Today’s guest contributor is former Wall Street Journal and Fortune writer, Erik Calonius. Erik collaborated with Dan Ariely on Predictably Irrational and he has a new book out from Penguin Portfolio, Ten Steps Ahead: What Separates Successful Business Visionaries from the Rest of Us.
Do you remember that famous scene in Raiders of the Lost Ark, where Indy confronts a Tunisian swordsman: The swordsman twirls his weapon menacingly. Indy backs off, perplexed. Then he suddenly brightens, pulls out his pistol, and bang, shoots his opponent dead.
In a newly published memoir, The True Adventures of the World’s Greatest Stuntman, the film’s stunt co-coordinator (and Harrison Ford look-alike), Vic Armstrong, describes how the scene came about.
And with it comes something special–an insight into Steven Spielberg’s special brand of visionary thinking. It happened like this, Armstrong says:
The cast and crew were in Tunisia. It was blisteringly hot. A stunt team had worked for two weeks choreographing an elaborate fight scene between Indy and a hulking swordsman.
But as they presented the scene to Spielberg one morning, a problem arose. “Look, I’m going to shoot whatever I can until three o’clock because then I’m getting out of here,” Armstrong recalls Spielberg saying. Peter Diamond, the stunt coordinator, was dumbstruck. He told Spielberg it would take four days to film the scene. Spielberg would have none of it. “I’ve got a plane coming at three, I’m out of here; I’ve got enough.” Other members of the crew protested, but Spielberg was adamant.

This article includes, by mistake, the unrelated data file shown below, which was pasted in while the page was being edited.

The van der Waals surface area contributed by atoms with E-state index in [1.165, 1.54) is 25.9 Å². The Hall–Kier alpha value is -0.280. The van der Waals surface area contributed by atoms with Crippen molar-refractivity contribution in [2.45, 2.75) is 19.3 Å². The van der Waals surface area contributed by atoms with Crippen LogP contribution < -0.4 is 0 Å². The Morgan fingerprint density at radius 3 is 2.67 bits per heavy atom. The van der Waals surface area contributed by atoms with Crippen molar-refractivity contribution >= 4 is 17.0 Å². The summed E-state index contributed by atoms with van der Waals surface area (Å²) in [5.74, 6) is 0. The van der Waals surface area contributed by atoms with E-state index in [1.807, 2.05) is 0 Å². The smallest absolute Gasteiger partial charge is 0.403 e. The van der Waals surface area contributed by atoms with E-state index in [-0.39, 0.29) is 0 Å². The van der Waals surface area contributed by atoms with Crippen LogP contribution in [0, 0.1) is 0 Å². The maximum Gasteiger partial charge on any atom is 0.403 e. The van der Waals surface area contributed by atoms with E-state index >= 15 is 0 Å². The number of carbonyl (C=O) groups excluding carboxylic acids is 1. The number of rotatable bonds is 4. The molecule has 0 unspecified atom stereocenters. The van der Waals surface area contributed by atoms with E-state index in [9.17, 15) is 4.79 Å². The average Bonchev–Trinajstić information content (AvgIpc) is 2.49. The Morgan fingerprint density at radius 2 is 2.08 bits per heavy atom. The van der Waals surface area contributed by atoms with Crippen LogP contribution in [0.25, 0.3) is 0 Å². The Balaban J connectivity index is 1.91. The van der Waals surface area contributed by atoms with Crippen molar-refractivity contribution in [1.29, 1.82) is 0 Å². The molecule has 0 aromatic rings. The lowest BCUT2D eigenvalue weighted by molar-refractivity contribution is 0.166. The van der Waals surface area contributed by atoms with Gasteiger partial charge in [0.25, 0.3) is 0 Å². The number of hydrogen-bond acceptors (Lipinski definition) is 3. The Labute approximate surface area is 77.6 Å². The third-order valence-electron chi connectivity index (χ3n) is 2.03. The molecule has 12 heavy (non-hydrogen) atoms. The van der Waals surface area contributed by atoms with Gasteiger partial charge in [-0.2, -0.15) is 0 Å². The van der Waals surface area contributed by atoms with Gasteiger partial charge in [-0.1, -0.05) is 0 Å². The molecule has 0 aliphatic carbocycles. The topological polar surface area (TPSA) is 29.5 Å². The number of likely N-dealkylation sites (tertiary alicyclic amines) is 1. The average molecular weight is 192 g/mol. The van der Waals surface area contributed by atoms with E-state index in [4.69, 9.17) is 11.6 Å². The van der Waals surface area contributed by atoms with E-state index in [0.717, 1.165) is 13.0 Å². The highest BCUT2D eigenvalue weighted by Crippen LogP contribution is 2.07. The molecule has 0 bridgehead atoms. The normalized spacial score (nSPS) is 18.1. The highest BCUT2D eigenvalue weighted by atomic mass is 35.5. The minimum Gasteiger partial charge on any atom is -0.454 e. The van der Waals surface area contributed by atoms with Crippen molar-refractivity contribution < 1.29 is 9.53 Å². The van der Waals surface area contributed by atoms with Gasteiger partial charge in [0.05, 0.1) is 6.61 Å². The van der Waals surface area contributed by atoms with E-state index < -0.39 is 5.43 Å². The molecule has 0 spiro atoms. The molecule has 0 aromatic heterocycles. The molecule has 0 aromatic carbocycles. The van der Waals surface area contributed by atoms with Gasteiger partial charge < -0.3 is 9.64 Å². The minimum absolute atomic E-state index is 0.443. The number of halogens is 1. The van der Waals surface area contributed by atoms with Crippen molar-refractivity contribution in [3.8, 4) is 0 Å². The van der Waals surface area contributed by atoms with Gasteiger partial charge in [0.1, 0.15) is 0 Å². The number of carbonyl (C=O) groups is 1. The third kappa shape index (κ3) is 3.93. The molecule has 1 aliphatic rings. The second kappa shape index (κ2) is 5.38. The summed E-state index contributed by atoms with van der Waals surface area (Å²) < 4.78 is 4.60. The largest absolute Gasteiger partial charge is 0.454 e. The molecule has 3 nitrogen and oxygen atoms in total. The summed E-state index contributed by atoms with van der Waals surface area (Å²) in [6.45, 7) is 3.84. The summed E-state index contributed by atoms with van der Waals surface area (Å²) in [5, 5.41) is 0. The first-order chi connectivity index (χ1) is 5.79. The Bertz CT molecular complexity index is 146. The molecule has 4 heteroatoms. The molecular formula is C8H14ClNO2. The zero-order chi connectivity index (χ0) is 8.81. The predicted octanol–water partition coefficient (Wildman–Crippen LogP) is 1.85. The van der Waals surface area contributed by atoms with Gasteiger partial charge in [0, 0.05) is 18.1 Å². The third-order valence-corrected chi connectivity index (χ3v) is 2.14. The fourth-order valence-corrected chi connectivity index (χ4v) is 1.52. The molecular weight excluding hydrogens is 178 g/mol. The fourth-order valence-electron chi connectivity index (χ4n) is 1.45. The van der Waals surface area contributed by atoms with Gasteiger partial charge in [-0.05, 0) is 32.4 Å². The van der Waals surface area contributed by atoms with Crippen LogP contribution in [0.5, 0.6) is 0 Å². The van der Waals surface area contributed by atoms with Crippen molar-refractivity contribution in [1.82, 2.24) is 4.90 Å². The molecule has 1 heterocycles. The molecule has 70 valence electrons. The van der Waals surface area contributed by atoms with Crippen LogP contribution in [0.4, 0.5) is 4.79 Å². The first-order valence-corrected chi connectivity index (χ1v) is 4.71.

Assistant Director Dave Tomblin stood there in disbelief. “Well, it’s stupid doing the whole routine,” he fumed. “You might as well just shoot the guy with the gun.”
And here comes Spielberg’s visionary moment: There was silence, and then Spielberg brightened. “I’ll tell you what,” he exclaimed. “Let’s try that. Yes, let’s try just shooting him.”
And the rest is history.
The point is this: Some of us might have delayed our flight. Others might have created an elaborate plan to delegate the scene to others. But Spielberg displayed the mark of a true visionary. His thinking was completely out of the box: He grabbed an offhand comment, saw the genius in it and committed to it completely—and that’s what makes visionary thinking what it is.
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